O’Dea said in a statement he’s not beholden to choosing only conservative judges, pointing to his support of liberal Justice Elena Kagan in addition to Justices John Roberts and Neil Gorsuch.
Additionally, Kyle Kohli, communications director for O’Dea, argued that the candidate’s comments about Trump’s responsibility for the Capitol riot were taken out of context, pointing to the candidate’s “Meet the Press” interview last month where he said that those who committed violence during the Capitol riot should be held responsible.
He acknowledged that while O’Dea did sign a petition for the abortion ban, he reiterated in a statement that “Joe supports a woman’s right to choose in the first 5 months of pregnancy, and opposes late term abortion. He’ll vote that way. There will be some who don’t agree with Joe’s well established opposition to late term abortion just as there are Republicans who disagree with his support for abortion rights early on.”
Still, even some Republicans acknowledge the challenges O’Dea faces.
“[The campaign has] been well-funded enough to … I think to introduce [him] to voters as a new face. I feel overall it’s, you know, it’s got legs, it’s got resources,” said David Flaherty, a Colorado-based GOP pollster.
But Flaherty also noted the Supreme Court’s ruling to overturn Roe v. Wade, Trump’s continued presence within national politics and the decline of registered Republican voters in the state have complicated the political environment for the party.
Indeed, Colorado has not been particularly kind to Republican candidates in recent years. Hillary Clinton won the state against former President Trump by roughly 5 percentage points in 2016, and President Biden won it in 2020 by more than 13 percentage points.
The last time Republicans won a Senate seat in the Centennial State was back in 2014, when Cory Gardner ousted Sen. Mark Udall (D). Gardner later lost reelection to Sen. John Hickenlooper (D) in 2020.
Recent polling also shows O’Dea trailing Bennet. An Emerson College Polling-The Hill survey released in September showed Bennet holding 46 percent support compared to 36 percent received by O’Dea. Recent polling from the GOP polling firm Trafalgar Group and the left-leaning Public Policy Polling shows the incumbent up between single and double digits.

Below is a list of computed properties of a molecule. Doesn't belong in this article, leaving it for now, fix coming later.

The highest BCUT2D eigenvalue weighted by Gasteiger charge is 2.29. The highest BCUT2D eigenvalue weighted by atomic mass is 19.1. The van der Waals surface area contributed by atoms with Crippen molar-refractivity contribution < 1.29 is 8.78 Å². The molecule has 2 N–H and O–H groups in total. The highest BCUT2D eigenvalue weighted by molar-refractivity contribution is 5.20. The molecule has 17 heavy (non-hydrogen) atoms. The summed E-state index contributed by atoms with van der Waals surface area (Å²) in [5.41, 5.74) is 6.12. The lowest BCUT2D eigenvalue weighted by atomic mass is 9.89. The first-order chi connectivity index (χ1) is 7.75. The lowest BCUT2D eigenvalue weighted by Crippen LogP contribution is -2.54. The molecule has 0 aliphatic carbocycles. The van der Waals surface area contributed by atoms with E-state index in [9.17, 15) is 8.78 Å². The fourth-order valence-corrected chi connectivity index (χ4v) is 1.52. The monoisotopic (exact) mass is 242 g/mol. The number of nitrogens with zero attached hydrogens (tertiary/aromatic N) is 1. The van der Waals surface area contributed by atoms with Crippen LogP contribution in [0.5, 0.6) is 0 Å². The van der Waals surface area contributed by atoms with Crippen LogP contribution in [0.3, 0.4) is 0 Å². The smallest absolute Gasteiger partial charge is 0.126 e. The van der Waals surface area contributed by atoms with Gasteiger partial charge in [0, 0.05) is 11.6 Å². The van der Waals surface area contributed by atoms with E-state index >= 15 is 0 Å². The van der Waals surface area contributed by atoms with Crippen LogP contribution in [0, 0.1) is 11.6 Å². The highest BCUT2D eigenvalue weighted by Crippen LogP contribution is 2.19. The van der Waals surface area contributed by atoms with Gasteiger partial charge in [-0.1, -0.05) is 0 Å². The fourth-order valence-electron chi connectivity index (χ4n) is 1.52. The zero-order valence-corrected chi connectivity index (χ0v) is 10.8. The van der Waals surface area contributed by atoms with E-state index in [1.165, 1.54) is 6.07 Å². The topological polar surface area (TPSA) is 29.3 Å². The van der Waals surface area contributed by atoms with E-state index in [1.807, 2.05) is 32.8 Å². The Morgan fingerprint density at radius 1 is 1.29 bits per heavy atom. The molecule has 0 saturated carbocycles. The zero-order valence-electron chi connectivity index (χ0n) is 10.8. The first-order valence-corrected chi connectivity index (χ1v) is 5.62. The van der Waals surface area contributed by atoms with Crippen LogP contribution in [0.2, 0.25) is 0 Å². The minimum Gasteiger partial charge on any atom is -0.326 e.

Two key voting blocs that will play a decisive role in the race will be independent voters and Hispanic voters. Unaffiliated voters make up close to half of active registered voters alone in the state — a whopping 45 percent, according to data from the Colorado secretary of state’s office as of early September.
“There’s kind of a misperception in the Beltway that Colorado is this perpetual blue place because of recent election outcomes, but I’ve been doing politics out here for my whole life, and it’s always been a toss-up state statewide for governor or the Senate. And that’s the case right now,” said Democratic strategist Mike Stratton, who’s worked previously on campaigns for Bennet and Hickenlooper.
Hispanic voters make up roughly a fifth of the voting population. The campaigns have taken note, given that both have Spanish- and English-language versions of their website and have launched Spanish-language ad buys. National groups, such as the National Republican Senatorial Committee, have also launched Hispanic engagement efforts in the state,
While Democrats — and even some Republicans — believe that Bennet will ultimately prevail in November, they note the political headwinds their party still faces.
“You have some issues that are a drag, I think, on Democrats,” said Alan Salazar, a longtime Democratic strategist and chief of staff to Denver Mayor Michael Hancock (D). “Obviously, Republicans are making a case that the Democrats are responsible for inflation. Democrats are responsible for rising gas prices …. And it’s just a tough time. It’s also a time when, as you know, presidents often lose seats in their party. So you’ve got that hangover as well.”
Ultimately, though, Democrats are betting they’ll be able to make the case against O’Dea to Colorado voters.
“He’s a wolf in sheep’s clothing; any notion that O’Dea is this unicorn candidate who poses a threat to Michael’s reelection campaign is misinformed,” Georgina Beven, Bennet campaign spokesperson, said in a statement. “Michael has a strong record of delivering for Colorado and Coloradans recognize how his effectiveness in Washington has supported the needs of our state.”